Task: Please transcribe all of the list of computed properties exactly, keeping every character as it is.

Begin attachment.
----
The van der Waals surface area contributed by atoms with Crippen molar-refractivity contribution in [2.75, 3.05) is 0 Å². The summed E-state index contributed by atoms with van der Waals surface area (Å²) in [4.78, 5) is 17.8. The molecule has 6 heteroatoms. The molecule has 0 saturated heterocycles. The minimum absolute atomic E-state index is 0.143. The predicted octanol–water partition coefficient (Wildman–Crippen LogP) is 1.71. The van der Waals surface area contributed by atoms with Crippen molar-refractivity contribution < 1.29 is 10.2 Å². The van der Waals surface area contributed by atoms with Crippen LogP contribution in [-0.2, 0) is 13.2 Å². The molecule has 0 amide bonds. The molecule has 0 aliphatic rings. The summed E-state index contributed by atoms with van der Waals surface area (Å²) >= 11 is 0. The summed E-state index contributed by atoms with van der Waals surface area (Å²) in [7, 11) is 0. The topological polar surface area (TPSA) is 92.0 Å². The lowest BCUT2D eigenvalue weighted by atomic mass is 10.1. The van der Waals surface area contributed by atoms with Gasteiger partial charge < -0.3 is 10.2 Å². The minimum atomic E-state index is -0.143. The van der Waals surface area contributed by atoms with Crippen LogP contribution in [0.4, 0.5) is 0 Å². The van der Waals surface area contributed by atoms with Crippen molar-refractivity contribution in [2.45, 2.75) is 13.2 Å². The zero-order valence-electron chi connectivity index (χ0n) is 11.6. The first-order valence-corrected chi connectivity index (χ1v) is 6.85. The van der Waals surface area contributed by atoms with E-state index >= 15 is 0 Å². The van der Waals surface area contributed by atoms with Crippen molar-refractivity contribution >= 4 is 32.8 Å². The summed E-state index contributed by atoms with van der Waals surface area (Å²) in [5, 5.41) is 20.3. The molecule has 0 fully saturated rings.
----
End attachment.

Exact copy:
The van der Waals surface area contributed by atoms with Crippen molar-refractivity contribution in [2.75, 3.05) is 0 Å². The summed E-state index contributed by atoms with van der Waals surface area (Å²) in [4.78, 5) is 17.8. The molecule has 6 heteroatoms. The molecule has 0 saturated heterocycles. The minimum absolute atomic E-state index is 0.143. The predicted octanol–water partition coefficient (Wildman–Crippen LogP) is 1.71. The van der Waals surface area contributed by atoms with Crippen molar-refractivity contribution < 1.29 is 10.2 Å². The van der Waals surface area contributed by atoms with Crippen LogP contribution in [-0.2, 0) is 13.2 Å². The molecule has 0 amide bonds. The molecule has 0 aliphatic rings. The summed E-state index contributed by atoms with van der Waals surface area (Å²) >= 11 is 0. The summed E-state index contributed by atoms with van der Waals surface area (Å²) in [7, 11) is 0. The topological polar surface area (TPSA) is 92.0 Å². The lowest BCUT2D eigenvalue weighted by atomic mass is 10.1. The van der Waals surface area contributed by atoms with Gasteiger partial charge < -0.3 is 10.2 Å². The minimum atomic E-state index is -0.143. The van der Waals surface area contributed by atoms with Crippen LogP contribution in [0.4, 0.5) is 0 Å². The van der Waals surface area contributed by atoms with Crippen molar-refractivity contribution in [2.45, 2.75) is 13.2 Å². The zero-order valence-electron chi connectivity index (χ0n) is 11.6. The first-order valence-corrected chi connectivity index (χ1v) is 6.85. The van der Waals surface area contributed by atoms with E-state index >= 15 is 0 Å². The van der Waals surface area contributed by atoms with Crippen molar-refractivity contribution >= 4 is 32.8 Å². The summed E-state index contributed by atoms with van der Waals surface area (Å²) in [5, 5.41) is 20.3. The molecule has 0 fully saturated rings.